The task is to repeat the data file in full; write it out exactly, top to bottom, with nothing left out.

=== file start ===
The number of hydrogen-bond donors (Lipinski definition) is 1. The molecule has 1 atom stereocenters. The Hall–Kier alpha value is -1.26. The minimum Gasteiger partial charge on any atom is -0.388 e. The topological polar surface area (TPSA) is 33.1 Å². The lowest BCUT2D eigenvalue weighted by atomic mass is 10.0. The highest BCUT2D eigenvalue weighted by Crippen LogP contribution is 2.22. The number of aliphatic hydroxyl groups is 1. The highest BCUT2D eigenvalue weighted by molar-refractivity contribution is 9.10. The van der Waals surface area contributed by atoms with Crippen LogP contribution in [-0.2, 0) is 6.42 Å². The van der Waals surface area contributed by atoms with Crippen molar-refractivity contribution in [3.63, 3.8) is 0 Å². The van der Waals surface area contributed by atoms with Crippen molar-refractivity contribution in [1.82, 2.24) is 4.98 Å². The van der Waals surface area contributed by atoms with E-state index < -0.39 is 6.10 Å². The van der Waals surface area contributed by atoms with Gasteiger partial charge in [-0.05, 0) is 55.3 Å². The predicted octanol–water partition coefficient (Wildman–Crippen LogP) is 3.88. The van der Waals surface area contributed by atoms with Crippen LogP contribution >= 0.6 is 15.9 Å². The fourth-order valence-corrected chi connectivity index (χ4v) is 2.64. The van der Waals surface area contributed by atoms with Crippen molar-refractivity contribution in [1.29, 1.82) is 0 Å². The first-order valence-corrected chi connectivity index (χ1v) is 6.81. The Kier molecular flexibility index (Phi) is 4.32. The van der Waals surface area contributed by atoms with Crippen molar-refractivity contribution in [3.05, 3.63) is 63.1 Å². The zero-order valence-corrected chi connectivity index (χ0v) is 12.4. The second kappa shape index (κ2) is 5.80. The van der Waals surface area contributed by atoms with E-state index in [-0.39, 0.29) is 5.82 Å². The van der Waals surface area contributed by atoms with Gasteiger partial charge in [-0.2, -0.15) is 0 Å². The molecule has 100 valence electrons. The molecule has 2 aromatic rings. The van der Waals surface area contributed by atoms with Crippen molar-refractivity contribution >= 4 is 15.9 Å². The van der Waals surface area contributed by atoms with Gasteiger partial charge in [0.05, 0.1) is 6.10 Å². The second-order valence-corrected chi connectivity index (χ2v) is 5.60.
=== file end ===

The number of hydrogen-bond donors (Lipinski definition) is 1. The molecule has 1 atom stereocenters. The Hall–Kier alpha value is -1.26. The minimum Gasteiger partial charge on any atom is -0.388 e. The topological polar surface area (TPSA) is 33.1 Å². The lowest BCUT2D eigenvalue weighted by atomic mass is 10.0. The highest BCUT2D eigenvalue weighted by Crippen LogP contribution is 2.22. The number of aliphatic hydroxyl groups is 1. The highest BCUT2D eigenvalue weighted by molar-refractivity contribution is 9.10. The van der Waals surface area contributed by atoms with Crippen LogP contribution in [-0.2, 0) is 6.42 Å². The van der Waals surface area contributed by atoms with Crippen molar-refractivity contribution in [3.63, 3.8) is 0 Å². The van der Waals surface area contributed by atoms with Crippen molar-refractivity contribution in [1.82, 2.24) is 4.98 Å². The van der Waals surface area contributed by atoms with E-state index < -0.39 is 6.10 Å². The van der Waals surface area contributed by atoms with Gasteiger partial charge in [-0.05, 0) is 55.3 Å². The predicted octanol–water partition coefficient (Wildman–Crippen LogP) is 3.88. The van der Waals surface area contributed by atoms with Crippen LogP contribution >= 0.6 is 15.9 Å². The fourth-order valence-corrected chi connectivity index (χ4v) is 2.64. The van der Waals surface area contributed by atoms with Crippen molar-refractivity contribution in [1.29, 1.82) is 0 Å². The first-order valence-corrected chi connectivity index (χ1v) is 6.81. The Kier molecular flexibility index (Phi) is 4.32. The van der Waals surface area contributed by atoms with Crippen molar-refractivity contribution in [3.05, 3.63) is 63.1 Å². The zero-order valence-corrected chi connectivity index (χ0v) is 12.4. The second kappa shape index (κ2) is 5.80. The van der Waals surface area contributed by atoms with E-state index in [-0.39, 0.29) is 5.82 Å². The van der Waals surface area contributed by atoms with Gasteiger partial charge in [-0.2, -0.15) is 0 Å². The molecule has 100 valence electrons. The molecule has 2 aromatic rings. The van der Waals surface area contributed by atoms with Crippen molar-refractivity contribution >= 4 is 15.9 Å². The van der Waals surface area contributed by atoms with Gasteiger partial charge in [0.05, 0.1) is 6.10 Å². The second-order valence-corrected chi connectivity index (χ2v) is 5.60.